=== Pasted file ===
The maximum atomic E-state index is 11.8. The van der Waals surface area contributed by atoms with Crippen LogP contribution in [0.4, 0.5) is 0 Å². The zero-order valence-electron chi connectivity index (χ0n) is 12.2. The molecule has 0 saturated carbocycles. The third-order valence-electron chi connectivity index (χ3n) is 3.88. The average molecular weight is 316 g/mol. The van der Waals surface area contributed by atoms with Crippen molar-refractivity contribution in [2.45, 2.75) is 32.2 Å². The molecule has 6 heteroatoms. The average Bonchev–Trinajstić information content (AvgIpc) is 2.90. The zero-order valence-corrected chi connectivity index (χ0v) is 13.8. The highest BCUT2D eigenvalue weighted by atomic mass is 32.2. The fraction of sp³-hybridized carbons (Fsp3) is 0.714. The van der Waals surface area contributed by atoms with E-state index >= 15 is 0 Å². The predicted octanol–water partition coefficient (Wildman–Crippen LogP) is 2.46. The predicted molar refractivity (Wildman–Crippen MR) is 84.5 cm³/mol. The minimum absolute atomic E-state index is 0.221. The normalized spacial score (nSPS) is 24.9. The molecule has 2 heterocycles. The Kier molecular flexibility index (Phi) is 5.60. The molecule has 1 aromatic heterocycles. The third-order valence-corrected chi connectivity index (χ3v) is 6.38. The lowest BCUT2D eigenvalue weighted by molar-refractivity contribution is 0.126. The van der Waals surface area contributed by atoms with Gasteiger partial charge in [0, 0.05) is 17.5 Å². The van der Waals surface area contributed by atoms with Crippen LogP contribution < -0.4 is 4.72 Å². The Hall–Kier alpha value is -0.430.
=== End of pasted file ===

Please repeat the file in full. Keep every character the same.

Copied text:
The maximum atomic E-state index is 11.8. The van der Waals surface area contributed by atoms with Crippen LogP contribution in [0.4, 0.5) is 0 Å². The zero-order valence-electron chi connectivity index (χ0n) is 12.2. The molecule has 0 saturated carbocycles. The third-order valence-electron chi connectivity index (χ3n) is 3.88. The average molecular weight is 316 g/mol. The van der Waals surface area contributed by atoms with Crippen molar-refractivity contribution in [2.45, 2.75) is 32.2 Å². The molecule has 6 heteroatoms. The average Bonchev–Trinajstić information content (AvgIpc) is 2.90. The zero-order valence-corrected chi connectivity index (χ0v) is 13.8. The highest BCUT2D eigenvalue weighted by atomic mass is 32.2. The fraction of sp³-hybridized carbons (Fsp3) is 0.714. The van der Waals surface area contributed by atoms with E-state index >= 15 is 0 Å². The predicted octanol–water partition coefficient (Wildman–Crippen LogP) is 2.46. The predicted molar refractivity (Wildman–Crippen MR) is 84.5 cm³/mol. The minimum absolute atomic E-state index is 0.221. The normalized spacial score (nSPS) is 24.9. The molecule has 2 heterocycles. The Kier molecular flexibility index (Phi) is 5.60. The molecule has 1 aromatic heterocycles. The third-order valence-corrected chi connectivity index (χ3v) is 6.38. The lowest BCUT2D eigenvalue weighted by molar-refractivity contribution is 0.126. The van der Waals surface area contributed by atoms with Gasteiger partial charge in [0, 0.05) is 17.5 Å². The van der Waals surface area contributed by atoms with Crippen LogP contribution < -0.4 is 4.72 Å². The Hall–Kier alpha value is -0.430.